My analysis turns on three moments—each wholly independent of European “Modernity”—of precisely such linguistic realism in Persian literary and intellectual history. First, I examine Sohravardî’s transformation of the peripatetic and neo-Platonic apparatus into one where language emerges as the key to turning “az ẓolomât-i jahl beh nûr-i ma‘âref va ḥaqâ’iq.” Against the Platonic resistance to poetic discourse—one continued in Aristotle’s refusal of (poetic) “πλεονασμάς” and (poetic) tropes that do not “ποιεῖ πως γνώριμον τὸ σημαινόμενον διὰ τὴν ὁμοιότητα”—Sohravardî makes “al-mutakhayyila,” “al-kalâm al-ʻaẕb,” and “al-lisân” the bridge between “al-nufs wa-‘âliman qâdran.” I turn, secondly, to Mollâ Ṣadrâ’s "Kitâb al-mashâ‘ir" and "Al-Ḥikma al-muta‘ālīy," both of which present us with a picture of “al-wujûd” as necessarily delimited by linguistic predication—or “‘ufuq al-bayyân.” Ṣadrâ points the way for a poetics exceeding the “shawb tarkîb” of naïve (apophantic) predication, bringing us nearer “shams al-ḥaqiqa min maṭla‘ al-‘irfân.” Turning finally to the Ṣafavid lyricists and focusing especially on Ṣâ’eb’s dîvân, I demonstrate that the “sabk-i hendî,” especially in exploiting "ḥosn-e ta‘lîl" and the poetic syllogism, is the legatee of precisely the “realist” and “Modern” conscience of language found also in Sohravardî and Mollâ Ṣadrâ.

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The issue of discontinuity, the formation of the corporeally delimited self, the innovation of a feminine poetic subjectivity, and the opposition between religion and secularism have dominated much of contemporary scholarly discourse on Furūgh Farrukhzād's (1935-1967/1314-1346 sh.) poetry. However, this paper focuses on the centrality and implications of prophetic enunciations as they appear in her poetic career. Particular focus is placed on Farrukhzād’spoem “Conquest of the Garden” and its reliance on a hyperbolic rhetoric of prophecy and argues that her poetic metaphors and allusions to theological topoi puts into doubt the possibility of any form of absolute subjectivity that is fixed, autonomous, and infinite.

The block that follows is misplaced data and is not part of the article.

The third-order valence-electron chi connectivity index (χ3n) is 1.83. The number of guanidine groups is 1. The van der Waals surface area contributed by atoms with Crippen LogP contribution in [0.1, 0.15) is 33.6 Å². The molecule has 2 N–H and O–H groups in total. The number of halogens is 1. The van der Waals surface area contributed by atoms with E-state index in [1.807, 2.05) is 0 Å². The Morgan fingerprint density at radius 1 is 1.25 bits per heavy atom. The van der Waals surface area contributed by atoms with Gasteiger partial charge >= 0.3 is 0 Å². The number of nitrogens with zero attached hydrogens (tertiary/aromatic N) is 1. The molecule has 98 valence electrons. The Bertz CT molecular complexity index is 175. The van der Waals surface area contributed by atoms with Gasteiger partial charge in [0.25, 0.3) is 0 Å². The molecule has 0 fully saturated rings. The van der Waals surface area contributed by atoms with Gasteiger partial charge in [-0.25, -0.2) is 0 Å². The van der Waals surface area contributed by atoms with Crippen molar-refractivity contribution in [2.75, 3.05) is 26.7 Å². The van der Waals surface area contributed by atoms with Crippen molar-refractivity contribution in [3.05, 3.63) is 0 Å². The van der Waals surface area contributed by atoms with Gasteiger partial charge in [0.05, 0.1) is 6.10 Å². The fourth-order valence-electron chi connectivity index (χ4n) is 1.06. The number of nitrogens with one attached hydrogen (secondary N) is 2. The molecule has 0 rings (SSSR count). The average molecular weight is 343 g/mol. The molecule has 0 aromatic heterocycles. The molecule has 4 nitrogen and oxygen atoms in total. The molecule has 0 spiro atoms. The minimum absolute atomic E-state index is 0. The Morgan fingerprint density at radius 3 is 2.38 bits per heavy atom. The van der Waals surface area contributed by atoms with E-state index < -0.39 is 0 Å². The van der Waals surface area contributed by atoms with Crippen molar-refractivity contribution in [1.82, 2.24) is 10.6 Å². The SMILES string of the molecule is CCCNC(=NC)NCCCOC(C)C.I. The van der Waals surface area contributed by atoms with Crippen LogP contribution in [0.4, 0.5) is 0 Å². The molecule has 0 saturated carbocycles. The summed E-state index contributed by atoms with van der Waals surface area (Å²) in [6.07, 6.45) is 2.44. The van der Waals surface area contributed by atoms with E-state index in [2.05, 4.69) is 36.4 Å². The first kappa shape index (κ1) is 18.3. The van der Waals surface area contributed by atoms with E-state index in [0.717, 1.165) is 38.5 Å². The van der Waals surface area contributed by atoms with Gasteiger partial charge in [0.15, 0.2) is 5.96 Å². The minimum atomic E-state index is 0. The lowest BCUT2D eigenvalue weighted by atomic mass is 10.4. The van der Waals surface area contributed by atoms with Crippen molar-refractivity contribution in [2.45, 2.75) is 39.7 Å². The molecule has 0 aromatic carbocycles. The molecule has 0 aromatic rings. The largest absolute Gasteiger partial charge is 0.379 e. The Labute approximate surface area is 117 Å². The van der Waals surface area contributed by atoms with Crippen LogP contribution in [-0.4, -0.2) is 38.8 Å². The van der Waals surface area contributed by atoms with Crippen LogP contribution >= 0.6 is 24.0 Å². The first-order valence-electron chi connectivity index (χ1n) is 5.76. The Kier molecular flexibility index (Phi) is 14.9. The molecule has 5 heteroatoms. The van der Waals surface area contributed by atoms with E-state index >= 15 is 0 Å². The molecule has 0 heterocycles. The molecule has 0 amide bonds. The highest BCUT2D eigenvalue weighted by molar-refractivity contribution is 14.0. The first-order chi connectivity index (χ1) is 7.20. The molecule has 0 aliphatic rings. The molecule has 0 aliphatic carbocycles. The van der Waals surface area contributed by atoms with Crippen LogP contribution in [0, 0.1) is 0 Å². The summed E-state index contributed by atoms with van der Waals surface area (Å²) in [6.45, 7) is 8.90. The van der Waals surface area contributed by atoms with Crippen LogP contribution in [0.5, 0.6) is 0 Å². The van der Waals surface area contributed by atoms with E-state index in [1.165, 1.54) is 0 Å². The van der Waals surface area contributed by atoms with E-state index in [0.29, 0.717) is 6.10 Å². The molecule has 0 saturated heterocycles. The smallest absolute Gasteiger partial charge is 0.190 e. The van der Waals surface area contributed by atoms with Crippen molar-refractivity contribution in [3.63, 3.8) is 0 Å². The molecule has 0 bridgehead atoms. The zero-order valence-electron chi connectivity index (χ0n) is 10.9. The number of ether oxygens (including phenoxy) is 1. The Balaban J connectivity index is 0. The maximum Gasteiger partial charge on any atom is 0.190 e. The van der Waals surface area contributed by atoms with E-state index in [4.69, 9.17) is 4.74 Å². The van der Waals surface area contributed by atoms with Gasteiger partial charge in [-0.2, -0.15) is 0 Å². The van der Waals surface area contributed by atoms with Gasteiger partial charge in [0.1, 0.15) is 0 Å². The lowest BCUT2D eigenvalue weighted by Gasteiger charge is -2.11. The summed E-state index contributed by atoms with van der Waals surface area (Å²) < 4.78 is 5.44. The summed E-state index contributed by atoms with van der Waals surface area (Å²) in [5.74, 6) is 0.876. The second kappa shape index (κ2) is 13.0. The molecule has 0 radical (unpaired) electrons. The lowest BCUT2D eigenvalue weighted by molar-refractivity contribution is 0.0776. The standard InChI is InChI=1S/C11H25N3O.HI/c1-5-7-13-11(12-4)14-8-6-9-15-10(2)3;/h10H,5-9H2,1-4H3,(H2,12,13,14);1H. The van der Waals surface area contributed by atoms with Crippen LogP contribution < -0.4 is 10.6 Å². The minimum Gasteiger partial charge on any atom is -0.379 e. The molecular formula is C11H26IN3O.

Through a series of movements, Farrukhzād achieved a unique form of poetic expression in which the temporally specific, immanently historical, and socially turbulent forcefully penetrated the perennial and timeless mode of prophecy. In this respect, Farrukhzād should be properly situated in her historical conjuncture where there was a keen interest in creative, idiosyncratic, and even iconoclastic reconfiguration of religious and prescriptive prefigurations.

This essay traces the demythologization of the biblical/Qur'anic story of the Garden of Eden at the heart of “Conquest of the Garden” and shows how Farrukhzād’s poem mimics and subverts the story’s structure, infusing it with new meaning, and reflects on the consequences of poem's commentary on the loss of transcendental certitude with regard to temporality and subjectivity.

Concerning temporality, Farrukhzād uses the “I” of subjective utterances to persistently negotiate the moments of immediacy and infinity that revolve around the poem's theological topoi. However, the presence of this opposition between corporeally finite and infinite spatio-temporal spaces does not lead to a linear progression or a simple transcendental synthesis in Farrukhzād’s poetic assemblage. Rather, through a movement of negotiation and negation, Farrukhzād’s “I” enters the genre of the fragment, whose virtue is that it rejects the dominance of any authoritative discourse. While the aesthetic forms present in “Conquest of the Garden” resists teleological progression, where there is no sense of directing or orienting utterance itself, this paper reflects on the consequences of a loss of transcendental certitude with regard to the emergence of non-synchronous forms of temporality.